3
$\begingroup$

The two-way crab is an intelligent alien with a strange form: It is biradially symetric, with multiple legs at the sides, 2 arms beside each face, and two faces at opposite ends of the body. It has no defined head. Each face has eyes, other sensory organs, a mouth, and a small internal ganglion. The brain is in the centre of the body. It has no shell or armour. Its body is roughly as wide as it is long. It can move in any direction with the same ease. Would this bodyplan work, and is it plausible that it could have evolved?

$\endgroup$
5
  • 2
    $\begingroup$ Evolution on Earth doesn't favor two faces, so I think the real question is why does evolution on your aliens planet favor it. $\endgroup$ – Len Jun 18 at 17:12
  • $\begingroup$ so where does it excrete waste? $\endgroup$ – John Jun 19 at 21:22
  • $\begingroup$ One big problem, you have effectively halved the size of the digestive tract, the largest organ in most animals. you have drastically reduced (more than halved) the amount of nutrition it can extract from it's food. $\endgroup$ – John Jun 19 at 21:24
  • $\begingroup$ @John It could have a single digestive tract with two oesophagi $\endgroup$ – Ichthys King Jun 19 at 21:47
  • $\begingroup$ @IchthysKing its still half the size because they are at opposite ends of the body. And again where is excreting waste? $\endgroup$ – John Jun 19 at 22:00
3
$\begingroup$

Radial symmetry is most commonly observed in organisms that move very little, if at all. The radial symmetry allows the organism to sense and interact with stimuli on any side of the body, without needing to move the body itself. For an intelligent, mobile creature like a crab, having a second face likely won't bring much benefit - since it is not a sessile creature, it can just turn to face nearby stimuli.

Body complexity is a liability, and is unlikely to arise unless there's a evolutionary benefit to doing so. What's the benefit to having a second face? It opens new ingress points for bacteria or infections, and the benefits are unclear. The crab can likely only feed one mouth at a time, and a wider range of vision can be achieved without needing a second face.

Given that there are currently no known creatures that have two faces, and very few mobile creatures that are radially symmetric, the natural evolution of such a creature in an earth-like setting seems unlikely. To make this more plausible, it should be clear what's the benefit of any of these features like a second face that cannot be achieved with just one.

$\endgroup$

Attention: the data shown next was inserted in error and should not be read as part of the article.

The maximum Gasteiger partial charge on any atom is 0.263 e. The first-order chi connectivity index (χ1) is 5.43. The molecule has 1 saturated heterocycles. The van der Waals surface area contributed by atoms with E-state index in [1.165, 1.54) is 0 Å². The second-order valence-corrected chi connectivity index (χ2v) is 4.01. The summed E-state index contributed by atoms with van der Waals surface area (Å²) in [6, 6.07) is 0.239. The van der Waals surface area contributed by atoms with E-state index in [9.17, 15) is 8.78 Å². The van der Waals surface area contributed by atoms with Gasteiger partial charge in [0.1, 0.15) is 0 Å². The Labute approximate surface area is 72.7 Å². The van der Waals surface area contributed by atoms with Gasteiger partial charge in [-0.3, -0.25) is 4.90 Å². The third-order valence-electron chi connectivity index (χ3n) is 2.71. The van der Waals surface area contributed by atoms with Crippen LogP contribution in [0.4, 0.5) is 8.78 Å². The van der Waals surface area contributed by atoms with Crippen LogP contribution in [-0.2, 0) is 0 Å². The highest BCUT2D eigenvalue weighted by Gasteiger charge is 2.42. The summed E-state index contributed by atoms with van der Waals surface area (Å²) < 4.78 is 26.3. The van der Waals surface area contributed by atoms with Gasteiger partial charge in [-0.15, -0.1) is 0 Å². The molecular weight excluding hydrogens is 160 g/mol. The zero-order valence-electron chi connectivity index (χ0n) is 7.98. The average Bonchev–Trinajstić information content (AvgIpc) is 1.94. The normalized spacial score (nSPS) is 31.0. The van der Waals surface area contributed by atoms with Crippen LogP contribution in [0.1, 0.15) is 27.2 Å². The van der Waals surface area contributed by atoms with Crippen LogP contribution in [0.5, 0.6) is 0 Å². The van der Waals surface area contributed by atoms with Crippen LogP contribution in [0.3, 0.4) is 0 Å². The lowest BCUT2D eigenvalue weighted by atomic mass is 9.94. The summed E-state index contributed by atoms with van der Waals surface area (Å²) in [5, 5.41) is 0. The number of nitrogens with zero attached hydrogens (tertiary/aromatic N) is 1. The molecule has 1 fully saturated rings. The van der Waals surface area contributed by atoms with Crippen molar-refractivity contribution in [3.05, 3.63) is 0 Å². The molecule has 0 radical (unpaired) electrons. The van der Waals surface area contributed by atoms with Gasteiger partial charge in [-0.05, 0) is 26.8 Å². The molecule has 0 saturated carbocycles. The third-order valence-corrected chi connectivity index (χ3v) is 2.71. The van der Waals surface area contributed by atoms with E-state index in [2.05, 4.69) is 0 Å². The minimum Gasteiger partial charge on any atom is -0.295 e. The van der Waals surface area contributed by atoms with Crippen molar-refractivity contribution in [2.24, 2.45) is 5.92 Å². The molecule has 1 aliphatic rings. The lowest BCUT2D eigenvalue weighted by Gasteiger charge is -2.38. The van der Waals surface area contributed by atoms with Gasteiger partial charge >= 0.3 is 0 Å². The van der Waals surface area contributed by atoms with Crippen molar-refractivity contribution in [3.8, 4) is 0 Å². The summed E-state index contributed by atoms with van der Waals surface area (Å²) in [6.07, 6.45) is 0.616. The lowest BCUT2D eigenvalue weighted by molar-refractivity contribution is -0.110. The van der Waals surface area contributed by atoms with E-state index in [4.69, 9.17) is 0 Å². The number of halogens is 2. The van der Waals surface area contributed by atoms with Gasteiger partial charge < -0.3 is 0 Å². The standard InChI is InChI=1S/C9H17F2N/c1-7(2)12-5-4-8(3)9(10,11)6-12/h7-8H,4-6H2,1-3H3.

1
  • 2
    $\begingroup$ Starfish move a fair bit. Jellyfish move all the time! $\endgroup$ – Willk Jun 18 at 22:16
2
$\begingroup$

In case of two sets of eyes with a single brain, you could have a viable crab.

But I see a few other issues..

  • there is two vulnerable parts instead of one, predators would finish them off easily.

  • the eyes would be very primitive, because the connection to the retina will need to be relatively long. Normally the retina has a very short connection bundle to the brain.

  • internal competition between the two sets of eyes could arise, the animal would end up having a split brain, the motoric system will get disoriented.

  • no idea what happened on other planets, but on earth, animals developed from a tube shape, one side to take in food, the other side to get rid of the excrements. Having two mouths on either side would violate the basic design. The mutation would need to be huge. A second mouth would require developing some outlet elsewhere, at the same time ! The probability of two rigorous mutations taking place at the same time is very low.

$\endgroup$
4
  • $\begingroup$ A two-mouthed design could arise from the begining, for example if there is already some sort of predator or other such danger in the ocean when the first animaloids evolve, then it would make sense for an animal to be able to move in both directions, and so a biradial design would make sense $\endgroup$ – Ichthys King Jun 19 at 21:10
  • $\begingroup$ At first, there are no preditors, it's surviving designs. Read Stephen Gould's books. Nature is experimenting with an optimal shape to do the basic things. The pre-Cambrian basic design was a very logical and minimal choice. You have a tube, or cylinder shape and you have food processed inside that shape. It seems sensible to have one mouth and one anus, residing on either side of the body. Any alternative would become more complex. On other planets, the initial design adapted by most species could e.g. be tripod (triangular), allowing to develop two faces and one outlet. $\endgroup$ – Goodies Jun 20 at 12:10
  • $\begingroup$ Predators could exist in a world without animaloids, feeding on planktonic pre-animaloids, which then evolve muscles and nerves and such $\endgroup$ – Ichthys King Jun 20 at 17:27
  • $\begingroup$ Of course, but in that case your predator itself would have been part of the initial shape experiments nature got involved in. When the predator is effective, the experiment succeeds. It's interesting you mention plankton.. in fact plankton is an important reason the tube shape works in Earth's water streams. Plankton goes through, the tube absorbs what it "eats". The alternative, a tripod shape would not be effective in case of plankton, because the mouths would not be placed in a good (or optimal) angle .i.r.t. the incoming water stream. A tube is the simplest solution for plankton-eaters. $\endgroup$ – Goodies Jun 20 at 17:40

Your Answer

By clicking “Post Your Answer”, you agree to our terms of service, privacy policy and cookie policy

Not the answer you're looking for? Browse other questions tagged or ask your own question.